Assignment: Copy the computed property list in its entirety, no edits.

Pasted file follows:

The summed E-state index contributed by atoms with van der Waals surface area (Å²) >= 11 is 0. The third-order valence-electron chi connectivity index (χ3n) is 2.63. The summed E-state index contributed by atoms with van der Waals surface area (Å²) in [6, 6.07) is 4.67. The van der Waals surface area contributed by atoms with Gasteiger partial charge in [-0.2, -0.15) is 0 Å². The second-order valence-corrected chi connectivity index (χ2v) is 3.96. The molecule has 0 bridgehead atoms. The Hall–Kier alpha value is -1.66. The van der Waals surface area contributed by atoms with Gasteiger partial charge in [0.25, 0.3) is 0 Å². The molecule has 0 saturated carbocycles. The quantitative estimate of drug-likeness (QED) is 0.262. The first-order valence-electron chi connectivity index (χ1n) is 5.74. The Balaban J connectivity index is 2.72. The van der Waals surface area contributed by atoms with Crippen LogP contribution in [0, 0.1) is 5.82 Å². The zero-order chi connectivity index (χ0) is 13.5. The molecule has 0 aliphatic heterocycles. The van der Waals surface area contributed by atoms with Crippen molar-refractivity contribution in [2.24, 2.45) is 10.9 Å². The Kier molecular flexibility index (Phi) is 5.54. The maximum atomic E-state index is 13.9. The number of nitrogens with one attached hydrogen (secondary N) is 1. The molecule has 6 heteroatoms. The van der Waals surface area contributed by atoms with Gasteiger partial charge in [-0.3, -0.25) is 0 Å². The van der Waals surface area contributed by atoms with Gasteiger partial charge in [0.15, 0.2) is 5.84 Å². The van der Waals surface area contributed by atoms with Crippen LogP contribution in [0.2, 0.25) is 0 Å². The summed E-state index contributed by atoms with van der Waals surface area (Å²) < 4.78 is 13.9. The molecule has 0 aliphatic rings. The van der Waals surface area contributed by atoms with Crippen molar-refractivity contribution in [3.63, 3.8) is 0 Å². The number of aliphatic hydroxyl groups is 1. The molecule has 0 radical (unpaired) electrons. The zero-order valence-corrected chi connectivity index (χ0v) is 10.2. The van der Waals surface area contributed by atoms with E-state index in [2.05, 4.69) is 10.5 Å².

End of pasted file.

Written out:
The summed E-state index contributed by atoms with van der Waals surface area (Å²) >= 11 is 0. The third-order valence-electron chi connectivity index (χ3n) is 2.63. The summed E-state index contributed by atoms with van der Waals surface area (Å²) in [6, 6.07) is 4.67. The van der Waals surface area contributed by atoms with Gasteiger partial charge in [-0.2, -0.15) is 0 Å². The second-order valence-corrected chi connectivity index (χ2v) is 3.96. The molecule has 0 bridgehead atoms. The Hall–Kier alpha value is -1.66. The van der Waals surface area contributed by atoms with Gasteiger partial charge in [0.25, 0.3) is 0 Å². The molecule has 0 saturated carbocycles. The quantitative estimate of drug-likeness (QED) is 0.262. The first-order valence-electron chi connectivity index (χ1n) is 5.74. The Balaban J connectivity index is 2.72. The van der Waals surface area contributed by atoms with Crippen LogP contribution in [0, 0.1) is 5.82 Å². The zero-order chi connectivity index (χ0) is 13.5. The molecule has 0 aliphatic heterocycles. The van der Waals surface area contributed by atoms with Crippen molar-refractivity contribution in [2.24, 2.45) is 10.9 Å². The Kier molecular flexibility index (Phi) is 5.54. The maximum atomic E-state index is 13.9. The number of nitrogens with one attached hydrogen (secondary N) is 1. The molecule has 6 heteroatoms. The van der Waals surface area contributed by atoms with Gasteiger partial charge in [-0.3, -0.25) is 0 Å². The van der Waals surface area contributed by atoms with Gasteiger partial charge in [0.15, 0.2) is 5.84 Å². The van der Waals surface area contributed by atoms with Crippen LogP contribution in [0.2, 0.25) is 0 Å². The summed E-state index contributed by atoms with van der Waals surface area (Å²) < 4.78 is 13.9. The molecule has 0 aliphatic rings. The van der Waals surface area contributed by atoms with Crippen molar-refractivity contribution in [3.63, 3.8) is 0 Å². The number of aliphatic hydroxyl groups is 1. The molecule has 0 radical (unpaired) electrons. The zero-order valence-corrected chi connectivity index (χ0v) is 10.2. The van der Waals surface area contributed by atoms with E-state index in [2.05, 4.69) is 10.5 Å².